Recent research into the science behind brain injuries indicates that pressure waves may be a cause of traumatic brain injuries (TBIs). People in West Virginia who have encountered this life-altering injury may find this new research relevant.
According to a groundbreaking study, amateur male athletes who participate in contact sports in West Virginia and nationwide are more likely to develop a degenerative brain injury called chronic traumatic encephalopathy, or CTE. The research, which was published in Acta Neuropathological in December 2015, was conducted by Minnesota's Mayo Clinic.
West Virginia has an aging population, and many people are living to be older than ever before. This means that geriatric medical issues are assuming more and more significance. One of the unfortunate side effects of aging is an increasing propensity towards bad falls, and head injuries are a common result. Because of the extreme trauma inflicted upon the body by brain surgery, the difficulty of recovery and the expense involved, the prognosis on the elderly has not generally been considered good enough to treat the brain injury through neurosurgery. Now researchers in Finland are working to change this practice.
Many West Virginia residents suffer concussion, which are caused by an impact to the head that causes the brain to hit the inside of the skull. This kind of head injury, often associated with contact sports, could lead to complications, such as thinking and memory problems, headaches, low energy and depression. Athletic helmets are designed to reduce lacerations and skull fractures but not concussions.
Getting proper treatment for a head injury is essential to a person's ability to recover, but it is often hindered by the fact that the level of injury is not properly established. If someone has suffered a head injury, there may be few physical signs of problems, but that does not mean that there is not damage to the person's cognitive abilities. Further, signs of trouble may develop over time rather than being immediately obvious.
Competitive cheerleaders in West Virginia often perform dangerous stunts that expose them to a higher risk for brain injuries, spinal injuries and death. Though cheerleading has yet to be recognized as a sport, cheerleading accidents are the cause of over half of the catastrophic injuries to female athletes that take place. In practice and competitions, cheerleaders suffer from brain injuries, skull fractures, cervical spine injuries and paralysis.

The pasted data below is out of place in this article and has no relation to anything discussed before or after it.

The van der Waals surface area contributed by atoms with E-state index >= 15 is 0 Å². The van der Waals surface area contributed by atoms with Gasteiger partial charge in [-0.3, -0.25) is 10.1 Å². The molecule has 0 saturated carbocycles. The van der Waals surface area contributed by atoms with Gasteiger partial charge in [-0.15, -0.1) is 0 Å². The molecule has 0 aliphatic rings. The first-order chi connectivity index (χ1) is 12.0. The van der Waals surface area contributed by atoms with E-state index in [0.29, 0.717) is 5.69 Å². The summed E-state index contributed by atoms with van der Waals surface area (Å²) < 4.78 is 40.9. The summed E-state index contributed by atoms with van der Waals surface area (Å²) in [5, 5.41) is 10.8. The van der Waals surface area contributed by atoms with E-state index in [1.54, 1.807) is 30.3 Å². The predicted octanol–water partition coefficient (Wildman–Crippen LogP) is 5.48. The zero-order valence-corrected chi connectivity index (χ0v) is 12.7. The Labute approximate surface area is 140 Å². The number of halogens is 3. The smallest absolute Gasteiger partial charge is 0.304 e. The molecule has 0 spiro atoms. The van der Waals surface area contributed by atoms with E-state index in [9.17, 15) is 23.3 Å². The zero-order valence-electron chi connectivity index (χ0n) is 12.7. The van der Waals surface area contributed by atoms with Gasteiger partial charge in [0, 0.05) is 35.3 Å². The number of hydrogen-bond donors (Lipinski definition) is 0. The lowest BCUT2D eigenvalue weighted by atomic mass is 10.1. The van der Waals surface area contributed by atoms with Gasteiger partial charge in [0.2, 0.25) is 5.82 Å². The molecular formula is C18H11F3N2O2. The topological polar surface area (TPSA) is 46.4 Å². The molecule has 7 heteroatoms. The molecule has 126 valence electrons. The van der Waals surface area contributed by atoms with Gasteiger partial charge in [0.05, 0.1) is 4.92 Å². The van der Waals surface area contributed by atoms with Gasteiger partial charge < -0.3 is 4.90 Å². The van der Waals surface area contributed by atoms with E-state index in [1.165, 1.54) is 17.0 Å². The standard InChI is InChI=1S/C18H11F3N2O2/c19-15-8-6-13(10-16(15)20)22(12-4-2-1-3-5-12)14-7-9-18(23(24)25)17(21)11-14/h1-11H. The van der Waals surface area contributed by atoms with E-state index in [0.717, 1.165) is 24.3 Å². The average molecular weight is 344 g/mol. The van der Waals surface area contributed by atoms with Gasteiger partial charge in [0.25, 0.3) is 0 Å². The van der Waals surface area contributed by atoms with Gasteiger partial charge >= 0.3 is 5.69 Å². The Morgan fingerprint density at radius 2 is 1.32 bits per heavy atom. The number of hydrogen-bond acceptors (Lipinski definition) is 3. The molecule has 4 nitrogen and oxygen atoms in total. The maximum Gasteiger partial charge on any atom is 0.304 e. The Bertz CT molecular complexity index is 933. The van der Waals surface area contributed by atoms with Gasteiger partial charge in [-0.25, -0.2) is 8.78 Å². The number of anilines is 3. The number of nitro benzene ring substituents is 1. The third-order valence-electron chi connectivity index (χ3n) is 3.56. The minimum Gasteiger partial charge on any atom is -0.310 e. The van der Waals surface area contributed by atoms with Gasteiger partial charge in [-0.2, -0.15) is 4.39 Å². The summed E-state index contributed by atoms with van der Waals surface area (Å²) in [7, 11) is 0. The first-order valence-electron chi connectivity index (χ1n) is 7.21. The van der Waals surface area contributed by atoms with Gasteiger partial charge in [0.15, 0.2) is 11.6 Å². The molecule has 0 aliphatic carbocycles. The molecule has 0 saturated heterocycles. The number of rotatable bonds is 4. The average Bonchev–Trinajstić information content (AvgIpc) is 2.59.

West Virginia residents who have friends or family members that have suffered brain injuries might be interested in the findings of university researchers regarding chronic brain degenerative problems and the nature of traumatic injuries to the brain. Specifically, two University of Maryland researchers found that the problems that develop following a traumatic brain injury are due more to inflammation of and around the brain than they are due to acute trauma.
As many West Virginia residents know, traumatic brain injuries are often the result of sports injuries, falls or motor vehicle accidents. TBIs are estimated to make up 30 percent of all fatal injuries in the United States each year.
West Virginia parents may be surprised to learn that the consumption of energy drinks may be linked to traumatic brain injuries in teenagers. According to a study published in a peer-reviewed journal, teens who incurred a traumatic brain injury within the previous 12 months were more than seven times more likely to have consumed five or more energy drinks in the prior week than those without a history of brain injuries.
As West Virginia residents may know, a recent study that has been released by the Public Broadcasting System says that 96 percent of deceased NFL players who were tested by researchers suffered from disease of the brain. The results of the study were discussed on a national show carried by PBS. The study, performed by a major university and the U.S. Department of Veterans Affairs, also included former high school or college football players as well as those who played semi-professionally.